Paula Plum  (Source:Maggie Hall Photography)

The design team creates a playground that boxes us in. There's a subtle hint of mystery that it's tapping into. The set design by Christina Todesco (which is gorgeous to look at) shrinks the playing space in the Roberts Studio, (which seemed a strange choice until a stage effect occurred late in the show that made me go, "Oh that's why that's like that."). The space is almost completely devoid of color, favoring a dark, ashen blue-grey on the high wall of the cottage that looms over the characters. The lighting design by Jeff Adelberg favors heavy side lighting so that the atmosphere feels ever so slightly off. The wings of the playing space are left pitch black. At certain points in the show, a character will lean out over the edge of the stage and you'll see them framed by that dark void, an apt visual for characters that are learning how little control they have over their lives. The sound design by David Remedios is what tethers us to something much more grounded. When the front door of the cottage opens, the crashing ocean waves remind us of the real world outside of these four walls.

It's a chilly atmosphere to be in and Kirkwood's sense of humor manages to be the through-line that connects all of the genres she's mixing and matching here, (kitchen sink drama, thriller, melodrama, speculative fiction, etc). Still, there's an unevenness to the work that I don't think Speakeasy's production ever gets a handle on. I don't mean "uneven" in terms of quality, but in how the narrative moves from beat to beat. During the course of the story, certain emotions flare up then fizzle out rather than flow into each other, (I'd love to say exactly which ones, but...spoilers!), which gives the play a rather patchy feel. Director Bryn Boice has a tricky job trying to balance all of these contrasting tones and some of the transitions work better than others, (the reveal of a secret aspect to two characters' past relationship feels awkward, but fair is fair, I think some of that is on the writing which goes for an obvious choice.). And in the cramped space of the cottage, it can sometimes feel like the group is struggling to find new ways to move around the space and keep the stage image interesting.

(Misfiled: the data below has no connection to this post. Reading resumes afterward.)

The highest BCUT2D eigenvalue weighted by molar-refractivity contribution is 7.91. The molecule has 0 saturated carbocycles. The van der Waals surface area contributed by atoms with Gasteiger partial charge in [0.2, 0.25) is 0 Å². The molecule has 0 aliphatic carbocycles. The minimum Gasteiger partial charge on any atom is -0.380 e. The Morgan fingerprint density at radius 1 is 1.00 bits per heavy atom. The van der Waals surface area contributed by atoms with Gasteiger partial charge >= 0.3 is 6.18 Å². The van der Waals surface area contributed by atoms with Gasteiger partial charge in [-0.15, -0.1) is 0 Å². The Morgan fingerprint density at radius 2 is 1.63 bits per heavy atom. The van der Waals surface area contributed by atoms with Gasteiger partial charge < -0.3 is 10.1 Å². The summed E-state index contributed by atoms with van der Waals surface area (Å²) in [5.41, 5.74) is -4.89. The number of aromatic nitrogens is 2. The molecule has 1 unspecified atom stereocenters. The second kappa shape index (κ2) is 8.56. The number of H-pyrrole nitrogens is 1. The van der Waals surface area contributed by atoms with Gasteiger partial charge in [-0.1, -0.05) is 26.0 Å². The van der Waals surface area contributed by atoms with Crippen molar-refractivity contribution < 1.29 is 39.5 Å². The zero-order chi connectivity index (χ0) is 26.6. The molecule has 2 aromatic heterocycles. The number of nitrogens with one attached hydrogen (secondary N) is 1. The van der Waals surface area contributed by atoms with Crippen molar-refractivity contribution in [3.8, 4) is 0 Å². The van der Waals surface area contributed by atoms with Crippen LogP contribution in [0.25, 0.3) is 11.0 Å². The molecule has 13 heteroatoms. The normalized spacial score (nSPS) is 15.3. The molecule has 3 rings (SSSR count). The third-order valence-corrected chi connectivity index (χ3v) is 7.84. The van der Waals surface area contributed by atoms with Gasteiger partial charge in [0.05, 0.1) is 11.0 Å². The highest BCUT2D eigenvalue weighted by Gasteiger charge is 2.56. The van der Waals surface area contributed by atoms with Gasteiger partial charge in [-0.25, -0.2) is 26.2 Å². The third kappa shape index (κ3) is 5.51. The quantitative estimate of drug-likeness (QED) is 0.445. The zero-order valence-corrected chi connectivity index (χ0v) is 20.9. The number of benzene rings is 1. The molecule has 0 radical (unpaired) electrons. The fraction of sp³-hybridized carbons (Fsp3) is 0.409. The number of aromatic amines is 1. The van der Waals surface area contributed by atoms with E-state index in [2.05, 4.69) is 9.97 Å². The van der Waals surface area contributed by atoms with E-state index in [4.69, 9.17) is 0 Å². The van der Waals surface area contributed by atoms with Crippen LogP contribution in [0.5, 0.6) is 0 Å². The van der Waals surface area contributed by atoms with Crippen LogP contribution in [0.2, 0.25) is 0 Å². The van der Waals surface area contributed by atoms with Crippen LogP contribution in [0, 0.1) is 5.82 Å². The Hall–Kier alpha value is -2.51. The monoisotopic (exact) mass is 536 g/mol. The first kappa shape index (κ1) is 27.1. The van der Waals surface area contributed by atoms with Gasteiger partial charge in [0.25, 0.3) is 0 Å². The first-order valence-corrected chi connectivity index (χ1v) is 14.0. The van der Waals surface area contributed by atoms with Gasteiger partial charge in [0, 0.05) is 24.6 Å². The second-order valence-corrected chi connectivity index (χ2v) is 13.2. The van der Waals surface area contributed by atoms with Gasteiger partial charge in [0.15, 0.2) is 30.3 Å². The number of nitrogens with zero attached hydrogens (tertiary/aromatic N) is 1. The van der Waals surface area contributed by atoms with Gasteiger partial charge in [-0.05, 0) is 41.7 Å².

Of the three actors on stage, I think that Paula Plum as Hazel gives the most confident performance, (at least, at the showing that I saw). She seems to nestle inside the character, hitting that cozy sweet spot where the character feels lived-in. As she moves around the cottage set, she does so with the assurance to make us believe she really occupies that small space. Alongside her, both MacDonald and Allen are really solid, (there's that word again), although in the performance I saw, there was a stiffness in what they were doing that prevented me from really settling in.

So how are the children? I guess you'll have to go see in order to find out. Kirkwood ends her play on a moment that reaches for poetics as the lights go down. It comes as the result of a character that's been fighting for others to take responsibility but couldn't fess up to her own, much more low-stakes actions. Some might think we're to leave the play wondering what the characters will do. But I think that final image is a pretty good hint at what happens when the house lights come back on.

"The Children" is presented by Speakeasy Stage Company at the Roberts Theater at the Boston Center for the Arts February 28-March 28, 2020. For tickets and more information, visit the SpeakEasy Stage website.